A Tour of Isfahan (August 2003), Part II

Here is a glimpse into the artistic beauty of an intricate culture. It ranges from the minute to the expansive.

Peering through the grillwork from one mosque to another, one looks out onto the Imam Square.We were told it is the second largest square in the world. (The largest is Tiananmen Square in Beijing, and the third largest is Red Square in Moscow). It is surrounded on all sides by some of the most precious architectural treasures in the world. It was a symbolic center over centuries and was used for holding festivals, markets, and games of polo. The original goal posts from the Shah Abbas ((17th century) Polo Games are still present at each end. Today it is still is a center of bustling activity, where artists and craftspeople at the enormous 'Great Bazaar' are working and selling their products, and sellers of crafts from all of Iran gather their wares for display and purchase. People stroll through the markets, and picnic on the huge lawnns.

The afternoon of our arrival, having been properly refreshed, and checked into our hotel, we began to explore, with our tour guide, hired by IPM, this fascinating world. He spoke in a poetic language of his own, often reciting his own poetry in two languages (English and Farsi). He explained the architecture in terms of the human body, and was intent on giving us as complete experience of Isfahan as could possibly be had in two days.

He gradually wove our way through the intricate paths through the Jameh mosque. The second and third photos show parts constructed in the 8th century.

Minute details like tiny flowers grew huge gardens of intricate patterns.

Hardly able to catch our breath, we were off to the 'Shaking Minarets', where we had to rush up the stairs of Abu Abdollah's tomb to put ourselves in the hands of the 'Official Minaret Shaker.' Friday, being the last day of the week and always a holiday, we were amidst hundreds of other tourists, mainly from other parts of Iran who stood on the top of the building too. Every hour the 'shaker' demonstrated how if he jumps into one of the towers and rocks hard, back and forth the other tower, and the whole building will shake too. The reason for this is debatable.

We were then, no sooner down the stairs, and thinking about a nap, than we were off to the fascinating 2,500 year old Zorastrian fire temple ruins. Zorastianism was the main religion in Iran until the Arabs brought Islam. It was one of the first religions to postulate an all powerful, invisible god, and kept fires 'eternally' burning in their temples. As tired as we were, we wished we had time to climb up and get closer to the top, but our tour guide had something else on his list.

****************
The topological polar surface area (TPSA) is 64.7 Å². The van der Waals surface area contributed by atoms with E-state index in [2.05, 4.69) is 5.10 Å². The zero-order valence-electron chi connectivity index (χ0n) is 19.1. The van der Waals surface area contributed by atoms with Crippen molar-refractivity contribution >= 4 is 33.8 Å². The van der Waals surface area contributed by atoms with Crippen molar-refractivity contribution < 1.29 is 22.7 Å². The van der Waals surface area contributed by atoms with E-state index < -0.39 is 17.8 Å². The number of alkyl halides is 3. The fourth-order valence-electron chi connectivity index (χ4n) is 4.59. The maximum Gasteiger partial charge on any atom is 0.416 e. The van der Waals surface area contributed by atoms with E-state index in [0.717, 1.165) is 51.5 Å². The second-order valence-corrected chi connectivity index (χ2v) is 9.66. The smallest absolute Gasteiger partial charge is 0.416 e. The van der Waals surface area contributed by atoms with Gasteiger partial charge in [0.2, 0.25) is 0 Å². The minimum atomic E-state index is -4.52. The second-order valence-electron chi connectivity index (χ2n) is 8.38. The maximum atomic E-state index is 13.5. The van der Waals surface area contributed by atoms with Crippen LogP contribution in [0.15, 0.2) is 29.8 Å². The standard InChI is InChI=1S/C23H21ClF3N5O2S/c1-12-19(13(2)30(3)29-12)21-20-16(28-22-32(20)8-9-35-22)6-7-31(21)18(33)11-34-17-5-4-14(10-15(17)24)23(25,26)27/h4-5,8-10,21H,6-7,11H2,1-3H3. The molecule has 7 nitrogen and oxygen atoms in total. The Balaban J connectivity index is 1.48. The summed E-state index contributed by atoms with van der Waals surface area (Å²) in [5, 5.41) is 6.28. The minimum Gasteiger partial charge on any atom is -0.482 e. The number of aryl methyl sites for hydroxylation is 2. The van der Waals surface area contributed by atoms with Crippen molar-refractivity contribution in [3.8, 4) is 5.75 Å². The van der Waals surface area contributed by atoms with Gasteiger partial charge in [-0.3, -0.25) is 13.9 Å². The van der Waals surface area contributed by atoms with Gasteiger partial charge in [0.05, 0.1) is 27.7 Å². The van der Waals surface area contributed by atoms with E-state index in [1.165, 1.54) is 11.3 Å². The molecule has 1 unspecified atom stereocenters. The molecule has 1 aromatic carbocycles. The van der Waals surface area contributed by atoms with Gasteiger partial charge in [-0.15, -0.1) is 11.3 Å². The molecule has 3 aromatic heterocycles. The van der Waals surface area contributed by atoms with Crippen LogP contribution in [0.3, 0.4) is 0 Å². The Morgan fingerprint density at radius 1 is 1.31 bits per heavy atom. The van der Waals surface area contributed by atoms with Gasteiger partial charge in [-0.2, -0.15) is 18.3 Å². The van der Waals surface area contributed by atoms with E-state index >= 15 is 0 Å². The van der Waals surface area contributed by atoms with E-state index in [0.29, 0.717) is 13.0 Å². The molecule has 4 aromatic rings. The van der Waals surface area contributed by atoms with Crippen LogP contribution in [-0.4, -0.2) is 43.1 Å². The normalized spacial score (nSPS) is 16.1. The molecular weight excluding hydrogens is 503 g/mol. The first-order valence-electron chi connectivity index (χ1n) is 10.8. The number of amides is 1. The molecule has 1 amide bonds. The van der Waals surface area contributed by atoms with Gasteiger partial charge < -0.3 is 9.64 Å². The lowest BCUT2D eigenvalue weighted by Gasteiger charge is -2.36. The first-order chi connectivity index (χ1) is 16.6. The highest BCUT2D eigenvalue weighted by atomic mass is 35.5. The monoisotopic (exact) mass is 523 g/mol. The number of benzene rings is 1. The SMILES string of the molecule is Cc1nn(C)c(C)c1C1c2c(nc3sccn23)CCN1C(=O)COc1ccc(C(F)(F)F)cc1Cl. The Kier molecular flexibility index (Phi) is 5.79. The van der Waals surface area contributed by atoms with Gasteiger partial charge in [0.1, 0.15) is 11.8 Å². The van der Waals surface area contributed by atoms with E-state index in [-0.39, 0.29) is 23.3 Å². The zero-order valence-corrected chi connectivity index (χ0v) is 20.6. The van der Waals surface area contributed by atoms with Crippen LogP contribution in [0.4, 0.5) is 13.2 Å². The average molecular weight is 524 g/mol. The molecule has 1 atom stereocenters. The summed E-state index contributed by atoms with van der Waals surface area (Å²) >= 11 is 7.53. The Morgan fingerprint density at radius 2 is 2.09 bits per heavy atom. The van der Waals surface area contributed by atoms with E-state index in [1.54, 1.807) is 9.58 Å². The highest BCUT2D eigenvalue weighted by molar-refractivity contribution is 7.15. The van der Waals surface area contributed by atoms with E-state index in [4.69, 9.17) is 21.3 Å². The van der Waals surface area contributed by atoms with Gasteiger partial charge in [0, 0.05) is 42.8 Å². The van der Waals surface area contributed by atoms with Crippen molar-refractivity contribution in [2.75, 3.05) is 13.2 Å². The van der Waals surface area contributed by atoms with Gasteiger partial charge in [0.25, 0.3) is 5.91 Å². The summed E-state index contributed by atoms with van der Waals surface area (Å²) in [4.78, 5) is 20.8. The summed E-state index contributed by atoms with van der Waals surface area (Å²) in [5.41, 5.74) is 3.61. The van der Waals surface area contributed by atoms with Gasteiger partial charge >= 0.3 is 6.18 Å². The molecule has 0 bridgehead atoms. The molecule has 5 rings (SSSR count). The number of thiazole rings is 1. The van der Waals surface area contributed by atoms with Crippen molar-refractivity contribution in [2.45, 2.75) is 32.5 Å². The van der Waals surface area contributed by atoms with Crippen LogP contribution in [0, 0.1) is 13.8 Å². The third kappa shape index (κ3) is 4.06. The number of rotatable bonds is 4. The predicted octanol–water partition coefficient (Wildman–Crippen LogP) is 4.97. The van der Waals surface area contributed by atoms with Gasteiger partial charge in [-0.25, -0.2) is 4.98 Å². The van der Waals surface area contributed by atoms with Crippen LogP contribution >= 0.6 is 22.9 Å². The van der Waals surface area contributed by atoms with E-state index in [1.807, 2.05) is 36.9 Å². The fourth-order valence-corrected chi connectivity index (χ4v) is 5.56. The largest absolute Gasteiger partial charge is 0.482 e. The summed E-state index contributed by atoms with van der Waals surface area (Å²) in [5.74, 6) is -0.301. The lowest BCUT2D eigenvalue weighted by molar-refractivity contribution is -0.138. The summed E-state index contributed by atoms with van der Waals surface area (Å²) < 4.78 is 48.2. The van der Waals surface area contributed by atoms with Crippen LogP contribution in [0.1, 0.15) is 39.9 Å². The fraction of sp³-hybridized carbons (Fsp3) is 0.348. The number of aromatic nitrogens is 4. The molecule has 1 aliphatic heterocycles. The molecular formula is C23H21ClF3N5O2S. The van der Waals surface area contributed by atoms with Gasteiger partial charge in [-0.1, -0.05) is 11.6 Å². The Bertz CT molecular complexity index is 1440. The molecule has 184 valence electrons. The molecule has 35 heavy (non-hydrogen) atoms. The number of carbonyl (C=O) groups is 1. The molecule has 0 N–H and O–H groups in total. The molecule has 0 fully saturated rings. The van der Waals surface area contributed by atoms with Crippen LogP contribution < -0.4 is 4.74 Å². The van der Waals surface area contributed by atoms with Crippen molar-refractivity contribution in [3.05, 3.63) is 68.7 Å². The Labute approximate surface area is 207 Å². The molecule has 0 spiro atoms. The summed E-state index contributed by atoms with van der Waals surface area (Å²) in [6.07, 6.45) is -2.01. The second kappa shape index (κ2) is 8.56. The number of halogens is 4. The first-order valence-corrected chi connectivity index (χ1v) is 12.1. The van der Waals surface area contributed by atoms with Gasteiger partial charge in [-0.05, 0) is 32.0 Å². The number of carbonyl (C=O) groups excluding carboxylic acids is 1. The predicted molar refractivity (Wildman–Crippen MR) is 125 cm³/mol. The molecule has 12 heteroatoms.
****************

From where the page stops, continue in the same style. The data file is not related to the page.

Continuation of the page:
It was to show us a present day, active, Zorastrian temple in Isfahan. There are still 80,000 practicing Zoroastrians in Iran. Iranians are proud of their 'minority religions' and told us that there were also active Christian churches, and Jewish temples in Isfahan.

Our guide conducted the service and made sure everyone was dressed appropriately. For once, Kathy looked more normal than anyone else.

We went for a very late lunch at 'Nikan Restaurant and Cafe Shop'and had a buffet 'salad bar' assortment of eggplant, salads and melon. We certainly did not feel like we needed any of the exercise equipment being advertised!

By this time, it had gotten dark! And we went to the vast and beautiful courtyard gardens of the Abbasi Hotel for tea. Fountains, and lights and a 'romantic' atmosphere filled the air. There were hundreds of people lounging and talking and being served tea.

This is how tea is served. There are very thin slices of citron sugar and sugar cubes. Often people put them in their mouths and drink the tea through them.. We liked it plain. You can see a bit of Kathy's journal in this photo (that's the book she is always carrying around) which is an interesting document of the trip.

We were very tired but happy at the end of this day. Remember, it began with a plane trip! Next to Rick is our friend mathematician Carsten Thomassen, from Denmark, one of the other 'keynote' speakers.

We'll see you tomorrow!

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